Hundreds of jobs at risk in £45m Swansea cuts
- 5 December 2013
- From the section South West Wales
Swansea council is considering hundreds of job losses, closing care homes and raising car parking charges as it looks to save £45m over the next three years.
Up to 687 posts will be lost - many through voluntary redundancy and early retirement - while 500 jobs have already gone over the last two years.
The council's cabinet meets on Tuesday to discuss the proposals.
The council said the plans were "influenced by a positive public response" to its review of spending.
Proposals under consideration include:
- Reducing the subsidy to the Grand Theatre
- Closing three council-run care homes
- Withdrawing community meal provision
- Replacing street lighting with LED bulbs
- Increasing school meal charges
- Withdrawing school crossing patrols
Swansea council has denied suggestions it is planning to sell the Liberty Stadium or the Civic Centre in the current proposals.
Councillor Rob Stewart, the council's cabinet member for finance, said: "County Hall remains a valuable site and it is not in our plans."
But he added that with 600 buildings across Swansea in its property portfolio, the council was looking at centralising some services where possible as part of budget savings.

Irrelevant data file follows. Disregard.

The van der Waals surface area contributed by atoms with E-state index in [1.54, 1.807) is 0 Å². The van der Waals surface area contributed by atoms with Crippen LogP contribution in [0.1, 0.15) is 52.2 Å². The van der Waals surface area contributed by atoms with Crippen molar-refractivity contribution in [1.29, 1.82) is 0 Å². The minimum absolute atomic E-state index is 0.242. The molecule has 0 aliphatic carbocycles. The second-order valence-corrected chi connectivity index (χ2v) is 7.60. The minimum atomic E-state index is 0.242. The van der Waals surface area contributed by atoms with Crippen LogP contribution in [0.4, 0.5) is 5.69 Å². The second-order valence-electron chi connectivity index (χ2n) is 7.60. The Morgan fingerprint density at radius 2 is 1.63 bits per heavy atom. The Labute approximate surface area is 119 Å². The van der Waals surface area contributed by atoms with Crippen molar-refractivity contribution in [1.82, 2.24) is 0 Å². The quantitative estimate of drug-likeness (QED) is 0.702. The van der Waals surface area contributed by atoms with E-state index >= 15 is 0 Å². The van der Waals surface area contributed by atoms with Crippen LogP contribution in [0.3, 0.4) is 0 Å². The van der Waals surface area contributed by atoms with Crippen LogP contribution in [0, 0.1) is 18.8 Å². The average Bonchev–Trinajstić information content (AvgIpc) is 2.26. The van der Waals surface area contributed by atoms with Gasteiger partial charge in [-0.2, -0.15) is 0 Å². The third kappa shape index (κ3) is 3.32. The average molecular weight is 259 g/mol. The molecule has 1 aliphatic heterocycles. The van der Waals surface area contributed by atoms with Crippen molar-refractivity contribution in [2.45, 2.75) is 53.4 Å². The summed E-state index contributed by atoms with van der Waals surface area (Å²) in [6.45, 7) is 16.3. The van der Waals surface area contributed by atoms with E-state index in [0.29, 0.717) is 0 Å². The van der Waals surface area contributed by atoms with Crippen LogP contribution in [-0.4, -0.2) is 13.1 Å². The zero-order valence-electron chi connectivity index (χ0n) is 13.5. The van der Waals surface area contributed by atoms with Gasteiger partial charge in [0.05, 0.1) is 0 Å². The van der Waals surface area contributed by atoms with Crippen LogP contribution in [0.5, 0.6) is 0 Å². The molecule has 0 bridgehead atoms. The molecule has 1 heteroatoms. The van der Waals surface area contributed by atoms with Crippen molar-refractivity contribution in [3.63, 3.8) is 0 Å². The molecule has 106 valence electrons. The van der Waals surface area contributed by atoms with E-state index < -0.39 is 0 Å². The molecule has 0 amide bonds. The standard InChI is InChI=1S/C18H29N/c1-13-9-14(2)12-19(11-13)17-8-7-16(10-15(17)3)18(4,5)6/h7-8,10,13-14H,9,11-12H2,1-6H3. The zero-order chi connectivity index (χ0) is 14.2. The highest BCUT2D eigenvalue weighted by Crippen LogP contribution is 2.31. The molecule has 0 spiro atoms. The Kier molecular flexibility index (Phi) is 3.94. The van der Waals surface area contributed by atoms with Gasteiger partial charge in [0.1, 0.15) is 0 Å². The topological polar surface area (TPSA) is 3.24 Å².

"The approach is that as we refocus and redesign services, potentially we will move services into sites which are in better condition," said Mr Stewart.
He also said the council could not rule out some compulsory redundancies as it tried to make cutbacks.
He said 387 posts were already earmarked to go in 2014 and 2015. And over the next three years about 680 posts will go at the council, depending on Welsh government settlements.
A Swansea council spokesperson said: "No decisions have been made on our savings proposals.
"If the proposals are approved at cabinet on Tuesday 10 December, then they will go out for further consultation.
"There are no plans to sell the Liberty Stadium or the Civic Centre in our current proposals."
In this financial year the council has a £7.7m shortfall to plug, and is aiming to make savings through "staff reductions" such as early retirement and voluntary redundancy.
It also increased council tax by 3.8% - about a £38 annual rise for Band D property holders - and is using £2.2m from its reserves.
The Welsh government has announced it will be reducing its funding for the council by 3.1%.